Why are the airlines balking at talking with Jordan? One factor in play is the money saved by not carrying SkyMall.

Wired Magazine estimated that one airline, American, could save more than $350,000 in fuel costs just by not carrying the catalog.

“That’s a real factor here. I understand those savings. The debtor has really pushed the timetable on this bidding and not given us much time to work out deals with the airlines,” Jordan said.

Jordan understands that cash is king when it comes to the bankruptcy auction. Nonetheless, he’s taken his plans public. Jordan is no stranger to publicity. He walked away with a “no deal” on a contentious and dramatic season three episode of “Shark Tank” but parlayed the publicity into profits for his apparel company.

He’s garnered much publicity as the only public bidder here, the white knight coming in to save a beloved quarter-century-old institution. The publicity will only help sales of his products, but Jordan has made it clear that this is far from a publicity stunt.

He has brought in former PC Magazine editor Jim Louderback to head the SkyMall re-launch team. Louderback told Yahoo Travel that he and Jordan are looking to evolve the print product into a higher-brow product, like a J. Peterman catalog.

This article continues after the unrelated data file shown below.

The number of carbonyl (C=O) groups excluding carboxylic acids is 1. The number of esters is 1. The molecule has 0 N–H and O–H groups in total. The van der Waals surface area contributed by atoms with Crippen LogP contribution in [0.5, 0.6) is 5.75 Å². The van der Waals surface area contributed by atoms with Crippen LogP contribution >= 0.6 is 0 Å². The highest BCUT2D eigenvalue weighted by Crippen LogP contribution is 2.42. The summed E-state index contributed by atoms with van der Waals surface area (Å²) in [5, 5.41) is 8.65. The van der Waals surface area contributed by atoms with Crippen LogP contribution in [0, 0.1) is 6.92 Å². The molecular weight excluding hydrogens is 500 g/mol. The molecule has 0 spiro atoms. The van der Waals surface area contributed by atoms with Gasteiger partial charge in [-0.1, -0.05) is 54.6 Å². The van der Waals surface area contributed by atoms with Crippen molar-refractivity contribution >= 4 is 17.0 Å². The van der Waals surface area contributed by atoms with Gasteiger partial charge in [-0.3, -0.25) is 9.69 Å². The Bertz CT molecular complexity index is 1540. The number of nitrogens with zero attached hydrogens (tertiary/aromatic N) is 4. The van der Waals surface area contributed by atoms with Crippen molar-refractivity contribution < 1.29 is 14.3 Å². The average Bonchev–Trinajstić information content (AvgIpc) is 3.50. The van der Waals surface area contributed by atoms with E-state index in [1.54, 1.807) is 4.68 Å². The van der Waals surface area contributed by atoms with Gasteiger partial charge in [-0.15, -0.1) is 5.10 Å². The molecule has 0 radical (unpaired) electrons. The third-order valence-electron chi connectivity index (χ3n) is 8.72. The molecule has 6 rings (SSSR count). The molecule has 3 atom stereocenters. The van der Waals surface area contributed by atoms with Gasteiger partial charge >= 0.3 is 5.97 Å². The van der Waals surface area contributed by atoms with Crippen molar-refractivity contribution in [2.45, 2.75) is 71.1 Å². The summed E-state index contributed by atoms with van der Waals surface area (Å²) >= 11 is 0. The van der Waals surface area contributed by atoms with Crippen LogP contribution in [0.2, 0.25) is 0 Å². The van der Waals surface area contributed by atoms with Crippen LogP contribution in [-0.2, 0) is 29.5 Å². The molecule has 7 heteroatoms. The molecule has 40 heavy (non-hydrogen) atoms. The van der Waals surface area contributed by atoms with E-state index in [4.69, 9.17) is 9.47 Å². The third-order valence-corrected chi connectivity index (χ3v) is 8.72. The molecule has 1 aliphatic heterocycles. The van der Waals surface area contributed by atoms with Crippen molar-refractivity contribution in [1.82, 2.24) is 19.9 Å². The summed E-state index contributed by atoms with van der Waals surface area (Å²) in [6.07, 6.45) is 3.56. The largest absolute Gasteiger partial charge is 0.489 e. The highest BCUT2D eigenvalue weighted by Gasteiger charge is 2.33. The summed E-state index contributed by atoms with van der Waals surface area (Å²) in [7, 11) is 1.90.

“We’d not only include listings for, say, noise-canceling headphones, but also an article explaining how the technology actually works,” he told Yahoo. “We’re going to make it an entertaining experience, a curated shopping journey targeted at real travelers and their interests.”

There will be the quirky tech products like the USB-charging paper towel stand. But they’ll also be more wider-appealing but yet still unique products.

“We want the readers to continue to have the experience of the unexpected, of wonder, of delight,” Louderback explained, “so you’ll be seeing stuff like the next pet rock, the new fake Google Glass-type gag, whatever may tap into that month’s zeitgeist,” but it’ll be a small part of the magazine, sort of comic relief along with the real items.

Jordan said that his team is looking to the print product as the centerpiece to an empire building on the brand, much like the evolution of the “As Seen on TV” brand.

“Sure, there will be a vibrant app, but you could have SkyMall airport shops and many other offshoots of the brand,” said Jordan, who plans to release a more extensive version of his vision for SkyMall via LinkedIn later this week.

Some, like Runway Girl, have pondered if SkyMall could be a purely digital play moving forward, partnering with inflight entertainment companies.

Jordan reiterated that the print product is still the centerpiece of the appeal for his team.

“This is nothing for us without having that catalog on the planes,” he said.

Jordan said he has far from given up on his bid, but made an impassioned plea to the airlines to hear him out.

“Vendors, advertisers, they’re all very excited, but it all hinges on getting a deal done with the airlines,” he said. “If I could say one thing, I’d say to the airlines, please return my calls. I’d love to be partners and make this deal happen.”